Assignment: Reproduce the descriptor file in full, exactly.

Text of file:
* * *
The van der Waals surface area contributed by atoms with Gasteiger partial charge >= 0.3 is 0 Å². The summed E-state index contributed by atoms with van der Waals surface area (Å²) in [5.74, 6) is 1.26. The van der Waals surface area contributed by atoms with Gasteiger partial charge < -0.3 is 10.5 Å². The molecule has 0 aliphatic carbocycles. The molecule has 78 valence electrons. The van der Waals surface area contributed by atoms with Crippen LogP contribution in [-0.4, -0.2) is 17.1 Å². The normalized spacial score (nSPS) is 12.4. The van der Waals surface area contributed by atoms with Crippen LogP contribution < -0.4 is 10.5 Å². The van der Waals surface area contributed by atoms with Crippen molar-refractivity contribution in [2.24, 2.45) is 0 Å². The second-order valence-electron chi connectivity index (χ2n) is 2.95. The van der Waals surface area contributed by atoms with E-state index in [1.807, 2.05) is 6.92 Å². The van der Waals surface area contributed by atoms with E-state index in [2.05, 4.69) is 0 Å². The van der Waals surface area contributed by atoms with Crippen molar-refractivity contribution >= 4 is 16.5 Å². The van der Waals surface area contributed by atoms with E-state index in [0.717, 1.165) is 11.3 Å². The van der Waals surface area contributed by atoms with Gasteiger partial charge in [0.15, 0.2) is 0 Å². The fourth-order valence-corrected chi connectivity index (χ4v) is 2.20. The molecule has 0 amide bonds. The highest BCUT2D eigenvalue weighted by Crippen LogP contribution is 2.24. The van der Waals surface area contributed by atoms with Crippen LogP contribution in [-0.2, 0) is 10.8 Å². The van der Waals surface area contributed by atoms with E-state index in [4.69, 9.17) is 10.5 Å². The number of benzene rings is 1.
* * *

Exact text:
The van der Waals surface area contributed by atoms with Gasteiger partial charge >= 0.3 is 0 Å². The summed E-state index contributed by atoms with van der Waals surface area (Å²) in [5.74, 6) is 1.26. The van der Waals surface area contributed by atoms with Gasteiger partial charge < -0.3 is 10.5 Å². The molecule has 0 aliphatic carbocycles. The molecule has 78 valence electrons. The van der Waals surface area contributed by atoms with Crippen LogP contribution in [-0.4, -0.2) is 17.1 Å². The normalized spacial score (nSPS) is 12.4. The van der Waals surface area contributed by atoms with Crippen LogP contribution < -0.4 is 10.5 Å². The van der Waals surface area contributed by atoms with Crippen molar-refractivity contribution in [2.24, 2.45) is 0 Å². The second-order valence-electron chi connectivity index (χ2n) is 2.95. The van der Waals surface area contributed by atoms with E-state index in [1.807, 2.05) is 6.92 Å². The van der Waals surface area contributed by atoms with E-state index in [2.05, 4.69) is 0 Å². The van der Waals surface area contributed by atoms with Crippen molar-refractivity contribution >= 4 is 16.5 Å². The van der Waals surface area contributed by atoms with E-state index in [0.717, 1.165) is 11.3 Å². The van der Waals surface area contributed by atoms with Gasteiger partial charge in [0.15, 0.2) is 0 Å². The fourth-order valence-corrected chi connectivity index (χ4v) is 2.20. The molecule has 0 amide bonds. The highest BCUT2D eigenvalue weighted by Crippen LogP contribution is 2.24. The van der Waals surface area contributed by atoms with Crippen LogP contribution in [-0.2, 0) is 10.8 Å². The van der Waals surface area contributed by atoms with E-state index in [4.69, 9.17) is 10.5 Å². The number of benzene rings is 1.